At least 52 cases involving 154 police officers will be prioritized by the PNP-NBI Joint Investigation Team. Those cases were already reviewed by the DOJ and were recommended for further investigation and case build-up.

The criminal cases that may be recommended by the Joint Investigation Team are separate from the administrative cases that would be pursued by the IAS, the PNP said.

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PH gov’t to probe Zamboanga fire that damaged vaccines

Robie de Guzman   •   November 2, 2021

MANILA, Philippines – The national government is launching an investigation into the fire that destroyed a total of 148,678 COVID-19 vaccine doses stored at the Zamboanga del Sur provincial health office, authorities said Tuesday.

Justice Secretary Menardo Guevarra said they will look into the possibility of foul play in the incident but will wait for the report from the Bureau of Fire Protection (BFP).

“We’ll wait for the initial assessment of the Bureau of Fire Protection. If there are any indications of foul play, I will request the NBI Regional Office to step in,” Guevarra said.

Nearly 150,000 doses of various COVID-19 vaccine brands were destroyed in a fire that ravaged the Provincial Health Office of Zamboanga del Sur on Sunday.

Among those lost in the fire were 88,938 doses of Pfizer vaccine, 36,164 Sinovac jabs, 14,400 Moderna, and 9,176 shots of AstraZeneca. Routine immunization vaccines allocated for the province were also destroyed in the fire.

Initial report from the Bureau of Fire Protection (BFP) stated that the fire broke out in the maintenance area at the ground floor. The fire then spread to the third and fourth floors of the three-story building.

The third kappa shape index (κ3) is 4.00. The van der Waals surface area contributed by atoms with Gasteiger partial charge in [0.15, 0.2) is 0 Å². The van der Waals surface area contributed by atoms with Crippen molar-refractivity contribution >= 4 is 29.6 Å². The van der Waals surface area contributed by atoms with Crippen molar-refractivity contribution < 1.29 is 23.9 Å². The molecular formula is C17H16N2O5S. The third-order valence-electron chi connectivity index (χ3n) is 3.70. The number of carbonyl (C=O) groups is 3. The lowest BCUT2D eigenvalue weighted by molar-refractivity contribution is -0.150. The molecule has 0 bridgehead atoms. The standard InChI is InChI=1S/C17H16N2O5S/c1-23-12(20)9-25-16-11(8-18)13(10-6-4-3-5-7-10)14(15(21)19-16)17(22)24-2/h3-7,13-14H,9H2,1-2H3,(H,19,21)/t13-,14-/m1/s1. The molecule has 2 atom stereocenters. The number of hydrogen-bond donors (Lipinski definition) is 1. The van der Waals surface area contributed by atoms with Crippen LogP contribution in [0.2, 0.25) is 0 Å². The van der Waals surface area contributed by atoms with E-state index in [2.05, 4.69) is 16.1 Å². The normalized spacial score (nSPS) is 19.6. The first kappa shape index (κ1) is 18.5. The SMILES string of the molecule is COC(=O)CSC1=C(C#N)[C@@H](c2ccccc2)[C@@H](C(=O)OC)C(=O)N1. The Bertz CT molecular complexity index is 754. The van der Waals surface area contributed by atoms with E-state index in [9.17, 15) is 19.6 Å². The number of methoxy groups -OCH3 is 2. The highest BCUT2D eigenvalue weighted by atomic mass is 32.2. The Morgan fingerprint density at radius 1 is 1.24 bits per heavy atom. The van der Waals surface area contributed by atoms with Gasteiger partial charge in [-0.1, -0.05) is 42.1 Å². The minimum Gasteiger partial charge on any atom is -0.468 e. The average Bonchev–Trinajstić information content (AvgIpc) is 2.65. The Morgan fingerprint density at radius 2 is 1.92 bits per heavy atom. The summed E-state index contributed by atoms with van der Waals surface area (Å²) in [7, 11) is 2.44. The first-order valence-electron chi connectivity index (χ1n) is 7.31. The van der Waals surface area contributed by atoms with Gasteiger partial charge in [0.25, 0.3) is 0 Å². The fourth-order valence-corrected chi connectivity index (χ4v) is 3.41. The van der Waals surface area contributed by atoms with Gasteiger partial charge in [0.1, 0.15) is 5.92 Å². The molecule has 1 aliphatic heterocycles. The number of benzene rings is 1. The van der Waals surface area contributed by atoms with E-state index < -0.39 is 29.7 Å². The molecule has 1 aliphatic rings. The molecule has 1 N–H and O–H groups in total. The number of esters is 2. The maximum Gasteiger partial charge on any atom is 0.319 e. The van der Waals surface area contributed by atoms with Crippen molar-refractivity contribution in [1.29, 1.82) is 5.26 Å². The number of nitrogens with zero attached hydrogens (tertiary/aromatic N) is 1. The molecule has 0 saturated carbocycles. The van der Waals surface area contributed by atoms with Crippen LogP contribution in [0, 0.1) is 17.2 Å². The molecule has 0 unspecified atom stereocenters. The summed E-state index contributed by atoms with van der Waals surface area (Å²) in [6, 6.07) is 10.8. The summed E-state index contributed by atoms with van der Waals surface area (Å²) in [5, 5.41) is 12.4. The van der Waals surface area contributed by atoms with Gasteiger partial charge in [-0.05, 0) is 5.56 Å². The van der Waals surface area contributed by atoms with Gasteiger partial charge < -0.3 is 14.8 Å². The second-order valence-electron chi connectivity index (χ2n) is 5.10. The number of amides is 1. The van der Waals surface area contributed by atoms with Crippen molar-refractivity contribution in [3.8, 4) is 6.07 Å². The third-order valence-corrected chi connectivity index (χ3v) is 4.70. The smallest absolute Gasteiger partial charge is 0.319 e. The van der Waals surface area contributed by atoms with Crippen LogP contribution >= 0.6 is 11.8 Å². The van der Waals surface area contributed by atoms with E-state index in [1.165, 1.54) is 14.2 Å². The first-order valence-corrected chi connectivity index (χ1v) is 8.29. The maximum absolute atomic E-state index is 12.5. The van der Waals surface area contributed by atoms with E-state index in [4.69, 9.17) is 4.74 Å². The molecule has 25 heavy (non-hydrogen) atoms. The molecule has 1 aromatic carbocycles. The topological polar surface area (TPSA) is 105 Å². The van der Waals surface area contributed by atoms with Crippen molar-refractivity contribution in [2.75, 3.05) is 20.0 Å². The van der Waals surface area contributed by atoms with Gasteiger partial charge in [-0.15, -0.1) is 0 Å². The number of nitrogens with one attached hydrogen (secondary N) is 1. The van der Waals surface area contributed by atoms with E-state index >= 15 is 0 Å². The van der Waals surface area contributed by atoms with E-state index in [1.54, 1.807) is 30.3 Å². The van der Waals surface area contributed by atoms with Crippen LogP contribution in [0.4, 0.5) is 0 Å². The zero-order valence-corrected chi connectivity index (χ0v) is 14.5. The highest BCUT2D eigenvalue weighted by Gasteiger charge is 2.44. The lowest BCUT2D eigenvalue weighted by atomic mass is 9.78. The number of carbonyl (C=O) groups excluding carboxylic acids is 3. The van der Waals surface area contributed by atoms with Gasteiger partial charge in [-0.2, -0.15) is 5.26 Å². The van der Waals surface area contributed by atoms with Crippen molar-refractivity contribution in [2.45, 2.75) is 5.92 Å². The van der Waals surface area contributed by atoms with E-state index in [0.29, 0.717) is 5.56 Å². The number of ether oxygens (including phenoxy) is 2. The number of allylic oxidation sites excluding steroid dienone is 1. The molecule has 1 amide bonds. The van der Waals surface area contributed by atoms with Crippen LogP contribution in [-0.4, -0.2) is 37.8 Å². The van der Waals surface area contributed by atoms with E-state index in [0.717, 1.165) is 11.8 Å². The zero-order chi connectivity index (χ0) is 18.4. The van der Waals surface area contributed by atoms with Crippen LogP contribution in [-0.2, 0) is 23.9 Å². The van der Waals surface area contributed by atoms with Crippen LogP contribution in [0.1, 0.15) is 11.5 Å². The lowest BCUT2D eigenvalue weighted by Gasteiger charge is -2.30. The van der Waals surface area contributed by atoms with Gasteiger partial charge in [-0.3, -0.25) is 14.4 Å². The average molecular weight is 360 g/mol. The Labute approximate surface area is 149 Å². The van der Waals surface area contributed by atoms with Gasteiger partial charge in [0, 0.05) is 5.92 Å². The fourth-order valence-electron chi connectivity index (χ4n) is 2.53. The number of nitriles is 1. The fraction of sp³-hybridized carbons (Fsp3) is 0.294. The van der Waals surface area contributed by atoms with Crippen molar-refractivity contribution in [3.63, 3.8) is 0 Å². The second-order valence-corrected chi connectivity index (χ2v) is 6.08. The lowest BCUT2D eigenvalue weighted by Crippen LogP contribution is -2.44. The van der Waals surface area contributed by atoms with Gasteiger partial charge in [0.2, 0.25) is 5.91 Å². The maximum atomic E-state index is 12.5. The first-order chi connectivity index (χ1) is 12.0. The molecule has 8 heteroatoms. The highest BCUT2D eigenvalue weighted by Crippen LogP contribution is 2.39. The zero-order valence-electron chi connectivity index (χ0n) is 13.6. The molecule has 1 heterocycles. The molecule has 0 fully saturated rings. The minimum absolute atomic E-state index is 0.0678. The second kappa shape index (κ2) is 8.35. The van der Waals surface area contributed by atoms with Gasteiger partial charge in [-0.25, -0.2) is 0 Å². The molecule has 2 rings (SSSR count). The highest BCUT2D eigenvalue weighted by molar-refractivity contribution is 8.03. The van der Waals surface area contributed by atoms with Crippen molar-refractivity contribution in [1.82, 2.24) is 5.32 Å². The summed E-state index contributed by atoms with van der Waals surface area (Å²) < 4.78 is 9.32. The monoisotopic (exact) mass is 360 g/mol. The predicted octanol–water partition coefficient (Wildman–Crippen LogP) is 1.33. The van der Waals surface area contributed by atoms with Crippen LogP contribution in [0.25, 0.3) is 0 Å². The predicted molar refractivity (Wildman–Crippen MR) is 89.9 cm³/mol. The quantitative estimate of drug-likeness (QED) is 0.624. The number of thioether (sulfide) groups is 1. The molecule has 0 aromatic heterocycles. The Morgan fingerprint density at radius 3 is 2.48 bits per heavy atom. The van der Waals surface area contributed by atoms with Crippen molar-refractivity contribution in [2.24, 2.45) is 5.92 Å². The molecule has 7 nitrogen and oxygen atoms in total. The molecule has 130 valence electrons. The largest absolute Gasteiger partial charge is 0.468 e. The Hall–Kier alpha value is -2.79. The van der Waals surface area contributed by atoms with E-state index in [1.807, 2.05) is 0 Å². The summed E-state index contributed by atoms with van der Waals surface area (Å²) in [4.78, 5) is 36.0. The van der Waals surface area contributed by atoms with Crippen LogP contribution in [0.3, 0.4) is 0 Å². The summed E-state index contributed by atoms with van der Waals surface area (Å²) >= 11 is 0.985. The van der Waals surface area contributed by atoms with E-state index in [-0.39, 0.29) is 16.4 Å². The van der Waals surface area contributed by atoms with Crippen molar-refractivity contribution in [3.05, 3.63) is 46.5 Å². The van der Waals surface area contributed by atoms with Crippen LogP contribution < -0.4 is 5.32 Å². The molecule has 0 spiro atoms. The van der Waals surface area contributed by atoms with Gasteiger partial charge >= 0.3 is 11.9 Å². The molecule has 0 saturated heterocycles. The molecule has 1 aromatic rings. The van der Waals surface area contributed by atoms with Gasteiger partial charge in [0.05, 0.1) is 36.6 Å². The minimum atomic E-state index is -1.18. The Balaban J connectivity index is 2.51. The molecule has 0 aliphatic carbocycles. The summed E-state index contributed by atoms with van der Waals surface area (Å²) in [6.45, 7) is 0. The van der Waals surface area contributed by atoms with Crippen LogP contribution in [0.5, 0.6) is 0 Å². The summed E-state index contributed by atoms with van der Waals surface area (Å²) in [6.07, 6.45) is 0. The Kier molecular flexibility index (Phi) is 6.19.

The building, which served as the cold chain storage for COVID-19 vaccines for 26 municipalities and one component city in Zamboanga del Sur, was also occupied by various local government departments.

National Vaccination Operations Center (NVOC) chairperson and Department of Health (DOH) Undersecretary Myrna Cabotaje, for her part, said the DOH and the Department of the Interior and Local Government will conduct separate probe into the incident.

She added that the probe will also look into the possibility of the provincial government’s failure to deliver the vaccines three days after the receipt as indicated in a memorandum order.

“Well it is beyond us kasi ‘yong force of nature ‘yan, iyong fire. But we will have to look bakit napakarami noong bakuna nila bakit hindi nai-move? So, we will look into that, then see who are accountable,” Cabotaje said.

“May DILG memo na kailangan i-move ang mga bakuna three days after they have received them so we will also look at that,” she added.

Cabotaje said authorities are now trying to retrieve vaccine carriers and other equipment that were not damaged by the fire.

She also assured that ruined vaccine stocks will be replenished, especially for those who are set to receive their second dose in the province.

“Mayroon silang mga buffer stock sa region ibibigay nila ‘yan sa ating mga areas diretso na ‘yan sa mga bakuna center para mabakuna ‘yong 2nd dose,” she said.

“We are looking at paano i-stock ‘yong ating mga cold chain equipment, kung may mga additional ref na mai-reposition, additional freezers,” she added.